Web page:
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Director's Message

from James P. Tette, Director, NYS IPM Program

New York's agricultural production will likely be affected in several ways by legislative action taken in 1996. The impact of the new federal laws related to the passage of the Food Quality Protection Act will require the EPA to go back and look more carefully at the risks synthetic pesticides might pose to the health of all people, and particularly to the health of infants and young children. New state legislation passed in 1996 requires agricultural businesses to record and report more details about their pesticide use than was previously required.

One issue that stimulated the latter regulatory action was the concern over the possible connection of pesticides to breast cancer in women through disruption of endocrine receptors in the human system.

There is no doubt that science does not fully understand the risks that synthetic pesticides pose to our environment and our health, and it may take years of research to uncover the answers. This is one of the many reasons why it is imperative for the state to continue to encourage the practice of Integrated Pest Management, with its comprehensive set of options for producers to rely upon as they manage their pest problems. The options that IPM can offer make sole reliance upon synthetic pesticides a thing of the past.

Because IPM is a concept that continues to attract attention and interest from agricultural producers, agribusiness and the general public, it is worthwhile to define and restate the mission and some of the goals of the New York State IPM Program.

Definition

Integrated pest management (IPM) for agriculture is the application of an interconnected set of principles and methods to problems caused by insects, diseases, weeds and other agricultural pests. IPM includes pest prevention techniques, pest monitoring methods, biological controls, pest-resistant plant varieties, pest attractants and repellents, biopesticides, and synthetic organic pesticides. It also involves the use of weather data to predict the onset of pest attack, and cultural practices such as rotation, mulching, raised planting beds, narrow plant rows, and interseeding.

Mission statement

The mission of the New York State IPM Program is to educate and encourage agricultural producers to grow crops and raise animals using pest management methods that

Goals

Given this mission, the New York State IPM Program works to

Where we've been...where we're going

Over the years the program has searched for and demonstrated many alternatives to pesticides through a grants program. A brief look at some of the categories of approaches that have been addressed through the grants program shows that since 1991 the program has funded 53 projects concerning biological control, 11 projects leading to the development of pest-resistant plant varieties, 40 projects using cultural methods to combat pests, 35 projects on forecasting pest attack,131 on-farm demonstration projects, 11 multidimensional (systems approach) projects, and 3 projects related to pest biology. This comprehensive and detailed array is one reason that the New York State IPM Program is one of the best in the nation.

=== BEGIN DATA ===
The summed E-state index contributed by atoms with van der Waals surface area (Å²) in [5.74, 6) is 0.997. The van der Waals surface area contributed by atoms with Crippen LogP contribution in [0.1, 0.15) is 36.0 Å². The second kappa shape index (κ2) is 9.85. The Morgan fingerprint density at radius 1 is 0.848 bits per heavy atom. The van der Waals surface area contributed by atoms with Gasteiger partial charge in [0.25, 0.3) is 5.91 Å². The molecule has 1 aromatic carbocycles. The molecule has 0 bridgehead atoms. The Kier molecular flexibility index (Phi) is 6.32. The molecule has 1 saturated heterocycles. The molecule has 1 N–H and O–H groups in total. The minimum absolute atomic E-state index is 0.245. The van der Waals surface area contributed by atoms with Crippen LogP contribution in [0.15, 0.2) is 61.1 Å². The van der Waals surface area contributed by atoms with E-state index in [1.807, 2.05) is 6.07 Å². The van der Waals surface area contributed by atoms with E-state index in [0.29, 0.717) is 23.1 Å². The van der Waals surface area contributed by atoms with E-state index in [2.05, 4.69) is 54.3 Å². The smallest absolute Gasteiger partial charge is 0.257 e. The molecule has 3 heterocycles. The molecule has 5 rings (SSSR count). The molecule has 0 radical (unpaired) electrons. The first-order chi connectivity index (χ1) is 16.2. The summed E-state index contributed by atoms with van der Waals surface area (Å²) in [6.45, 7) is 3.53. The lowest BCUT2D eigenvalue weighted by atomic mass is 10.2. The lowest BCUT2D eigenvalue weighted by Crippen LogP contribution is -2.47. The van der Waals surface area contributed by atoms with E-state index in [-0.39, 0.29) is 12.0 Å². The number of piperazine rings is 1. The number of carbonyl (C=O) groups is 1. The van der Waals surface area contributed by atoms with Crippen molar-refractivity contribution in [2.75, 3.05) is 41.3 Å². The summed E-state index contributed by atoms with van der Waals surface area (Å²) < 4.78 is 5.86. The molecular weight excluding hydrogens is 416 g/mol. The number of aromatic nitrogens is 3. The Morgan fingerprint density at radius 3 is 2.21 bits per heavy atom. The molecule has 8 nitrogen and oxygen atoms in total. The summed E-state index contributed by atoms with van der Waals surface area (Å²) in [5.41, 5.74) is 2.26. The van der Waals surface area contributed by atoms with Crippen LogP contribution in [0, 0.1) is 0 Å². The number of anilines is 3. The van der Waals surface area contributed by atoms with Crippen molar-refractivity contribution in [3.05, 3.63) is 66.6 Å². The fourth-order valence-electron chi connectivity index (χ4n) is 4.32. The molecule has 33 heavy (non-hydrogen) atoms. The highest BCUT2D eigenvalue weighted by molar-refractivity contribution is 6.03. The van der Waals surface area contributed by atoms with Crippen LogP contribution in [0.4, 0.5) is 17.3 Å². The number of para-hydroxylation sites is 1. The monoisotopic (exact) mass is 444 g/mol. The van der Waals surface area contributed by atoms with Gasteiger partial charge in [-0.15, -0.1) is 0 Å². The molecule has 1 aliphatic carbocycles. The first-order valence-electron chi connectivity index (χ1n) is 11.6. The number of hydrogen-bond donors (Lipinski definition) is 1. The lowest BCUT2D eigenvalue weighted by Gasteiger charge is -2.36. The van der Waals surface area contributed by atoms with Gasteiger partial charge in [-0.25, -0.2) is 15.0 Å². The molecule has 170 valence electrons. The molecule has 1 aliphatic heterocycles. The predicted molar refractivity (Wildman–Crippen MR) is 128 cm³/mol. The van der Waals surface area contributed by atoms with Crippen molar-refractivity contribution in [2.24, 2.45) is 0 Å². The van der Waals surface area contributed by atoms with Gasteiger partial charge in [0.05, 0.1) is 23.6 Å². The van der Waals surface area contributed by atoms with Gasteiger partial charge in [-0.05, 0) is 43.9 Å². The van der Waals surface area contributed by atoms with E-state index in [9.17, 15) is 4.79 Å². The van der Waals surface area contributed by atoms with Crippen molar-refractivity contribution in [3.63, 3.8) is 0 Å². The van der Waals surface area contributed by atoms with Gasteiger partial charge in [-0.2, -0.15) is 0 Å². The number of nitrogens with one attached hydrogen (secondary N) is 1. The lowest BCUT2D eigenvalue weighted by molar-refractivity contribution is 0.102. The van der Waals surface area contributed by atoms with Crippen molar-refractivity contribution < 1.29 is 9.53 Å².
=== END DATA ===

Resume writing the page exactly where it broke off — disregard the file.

The Program continues to document the impact of funds it receives from state and federal sources, and these data continue to show that agricultural producers are committed to increasing their environmental stewardship as they adopt many of the IPM practices available to them. The data also show that pesticide use and associated risk continues to decline in New York, primarily as the result of this Program's efforts.

New York is on the verge of seeing several of its crops being raised with no synthetic pesticide inputs. However, it may also be on the verge of seeing the risk reduction accomplishments languish unless its citizens take the time to understand that significant changes in agricultural crop protection only take place over several years. In many ways the easy part of developing and demonstrating IPM methods is behind us. Pesticide use and risk have been significantly reduced in many crops across the state, but further reductions will come more slowly as growers and scientists learn how biologically intensive IPM methods can be employed. These methods may work very well for several years, but their very nature requires study and confidence building over many years. The citizens of New York will need to exhibit a good degree of patience and be willing to continue support for the IPM Program if we are to realize new reductions in risk from pesticides.